As more charging stations pop up on major highways and at a variety of destinations, the benefits of electric cars are increasing. The affordability and ease of charging at home and on the road are negating the excuses for not buying them.

Even the concerns about exhausting the grid are falling flat. For over one month, California’s renewable energy production has hit a new milestone as wind, solar, and hydro energy production has exceeded the energy demand. California has more EVs than any other state, and those EVs are not draining the grid. Charging an EV with renewable energy only enhances the environmental benefits of electric cars. If reducing carbon emissions is important to you, then adding an electric car to your family is worth it.


Strategies for EV Buyers

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If you are considering an EV but you’re not sure whether or not it’s for you, you could choose a different type of electrified car.

  • Fully electric or battery-electric vehicles (BEVs) are the models that run only off of electricity, so they need to charge to run.
  • Hybrid-electric vehicles (HEVs) do not require charging. Instead, they have a gas-powered engine and an electric motor that work together to improve fuel economy. 
  • Plug-in hybrid electric vehicles (PHEVs) use gas and electricity, and the electric motor needs to be charged. They have short ranges — usually between 25 and 50 miles on electric-only — and they are ideal for people with short commutes and a charger in their garage.

All types of electrified cars will reduce your fuel usage, thus reducing carbon emissions. Many of the new BEVs, HEVs, and PHEVs have attractive styling, longer range, and eco-friendly interior features. Consider the new Toyota Prius and Prius Prime. Both models have hybrid powertrains, and the Prius Prime has a plug-in hybrid powertrain — giving drivers up to 44 miles of all-electric range and up to 640 miles of range using the incredibly efficient internal combustion engine.


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Some potential EV buyers are waiting to purchase in 2025 when EV charging becomes standardized. The majority of new battery electric vehicles manufactured in North America in 2025 will have the North American Charging Standard (NACS) charge port (SAE J3400), access to the Tesla Supercharger network, and this will make EV ownership even more convenient and affordable. Any non-Tesla EV purchased before 2025 will need an adaptor to access the robust Tesla Supercharger network, and some automakers like Ford have already begun shipping the complimentary adaptors.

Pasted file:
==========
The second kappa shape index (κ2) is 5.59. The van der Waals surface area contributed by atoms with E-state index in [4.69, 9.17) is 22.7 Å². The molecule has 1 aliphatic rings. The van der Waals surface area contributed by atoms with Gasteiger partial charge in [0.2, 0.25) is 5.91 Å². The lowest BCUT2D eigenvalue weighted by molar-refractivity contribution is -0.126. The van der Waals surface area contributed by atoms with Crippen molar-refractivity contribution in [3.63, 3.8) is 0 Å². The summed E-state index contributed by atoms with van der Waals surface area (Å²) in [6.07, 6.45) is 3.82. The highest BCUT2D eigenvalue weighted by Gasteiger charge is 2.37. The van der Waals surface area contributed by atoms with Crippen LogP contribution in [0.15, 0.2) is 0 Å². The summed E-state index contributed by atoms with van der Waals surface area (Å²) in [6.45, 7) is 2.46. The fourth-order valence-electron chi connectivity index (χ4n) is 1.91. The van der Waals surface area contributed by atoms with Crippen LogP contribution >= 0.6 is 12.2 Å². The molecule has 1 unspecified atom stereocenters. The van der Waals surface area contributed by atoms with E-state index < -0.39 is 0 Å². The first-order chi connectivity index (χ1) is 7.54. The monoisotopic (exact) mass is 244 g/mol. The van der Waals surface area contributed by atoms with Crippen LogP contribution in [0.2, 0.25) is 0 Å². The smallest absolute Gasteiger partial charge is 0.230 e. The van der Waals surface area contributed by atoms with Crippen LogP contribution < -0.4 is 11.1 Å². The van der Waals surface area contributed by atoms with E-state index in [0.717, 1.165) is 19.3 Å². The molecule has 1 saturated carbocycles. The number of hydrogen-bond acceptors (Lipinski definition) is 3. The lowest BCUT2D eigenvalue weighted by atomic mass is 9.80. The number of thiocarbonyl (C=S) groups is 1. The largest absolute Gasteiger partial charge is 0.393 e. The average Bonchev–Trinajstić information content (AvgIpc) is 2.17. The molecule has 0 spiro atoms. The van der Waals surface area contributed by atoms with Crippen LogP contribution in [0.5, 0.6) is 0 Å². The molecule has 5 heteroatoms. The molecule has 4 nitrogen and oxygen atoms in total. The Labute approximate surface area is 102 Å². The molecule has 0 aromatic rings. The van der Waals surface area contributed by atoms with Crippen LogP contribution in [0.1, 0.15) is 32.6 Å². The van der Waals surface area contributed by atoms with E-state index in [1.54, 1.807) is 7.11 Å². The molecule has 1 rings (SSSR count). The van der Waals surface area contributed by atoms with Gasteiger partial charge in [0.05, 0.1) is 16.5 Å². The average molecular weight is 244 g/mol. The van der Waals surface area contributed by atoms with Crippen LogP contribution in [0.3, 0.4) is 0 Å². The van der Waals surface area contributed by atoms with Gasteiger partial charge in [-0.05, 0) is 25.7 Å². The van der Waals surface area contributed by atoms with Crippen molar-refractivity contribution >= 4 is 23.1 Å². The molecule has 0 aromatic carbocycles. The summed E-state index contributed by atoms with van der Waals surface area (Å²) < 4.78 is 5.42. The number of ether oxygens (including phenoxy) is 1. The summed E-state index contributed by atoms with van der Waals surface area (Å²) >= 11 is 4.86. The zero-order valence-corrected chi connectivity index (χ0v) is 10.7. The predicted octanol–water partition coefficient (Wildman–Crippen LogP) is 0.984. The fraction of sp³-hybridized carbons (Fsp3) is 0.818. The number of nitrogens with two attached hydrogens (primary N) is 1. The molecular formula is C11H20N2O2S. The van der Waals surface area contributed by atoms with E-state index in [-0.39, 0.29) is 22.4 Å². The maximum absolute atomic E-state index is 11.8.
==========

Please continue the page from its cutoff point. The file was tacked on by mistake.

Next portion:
EVs Are Easy to Love

Adding an EV to your two-car garage might make you want two EVs. We started our EV journey with a 2021 Jeep Wrangler 4xe PHEV and a 2022 Lexus ES300h HEV. After wrecking the Lexus, we replaced it with a Kia EV6 BEV. We originally used the Lexus for road trips, and now we take the EV6. Our Wrangler 4xe is a wonderful car, but my husband doesn’t like driving it much beyond the electric range. I’m confident that we will eventually replace the Jeep with another fully electric vehicle, as we’ve mastered the EV road trip and no longer suffer from range anxiety.

Yes, there is a learning curve to driving an EV, but it doesn’t take long to master it. Having a Level 2 charger in the garage makes EV charging incredibly affordable, so I save hundreds, if not thousands, on gasoline. Level 3 DC fast charging on the road isn’t cheap, but I’ve begun using the Bluedot debit card program to get cash back on EV charging. It didn’t take long to burn through the free 1,000 kWh of Electrify America charging that came with my EV6, and many new models have even more free DC fast charging programs.

Some of the best deals out there include the three years (!) of free charging with the VW ID.4 and the two years of free charging for the Hyundai IONIQ 5 and IONIQ 6. Once Hyundai begins assembling its EVs in the United States and drivers can take advantage of tax credits, those Hyundai EVs will fly off of the lots. You’ll never get free gas or tax credits on gas-powered cars — so jump on those EV deals before they’re gone.

After driving an EV and experiencing the smooth, quiet, transmission-less ride, driving a noisy, gas-powered car seems like a step back into caveman times. As the benefits of electric cars continue to increase, the reasons not to buy an EV are quickly disappearing.


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FEATURE IMAGE: ELECTRIFY EXPO

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AUTHOR: 

KRISTEN BENTLEY

2 Responses

  1. If one was able to afford to buy a reasonably-priced EV, as we did replacing our 2013 Prius with a 2023 Chevy Bolt, the question was should we replace my 2003 Toyota Tacoma truck? Easy answer, at the ridiculous cost of EV trucks these days, it was a no-brainer. $75 to over $100K? Are you kidding? Only those with lots of discretionary income can afford that kind of expense. Or debt. It’s ridiculous to pen such an article without paying attention to lower middle-income folks or retired folks who need a truck for occasional pickups that a small EV cannot handle.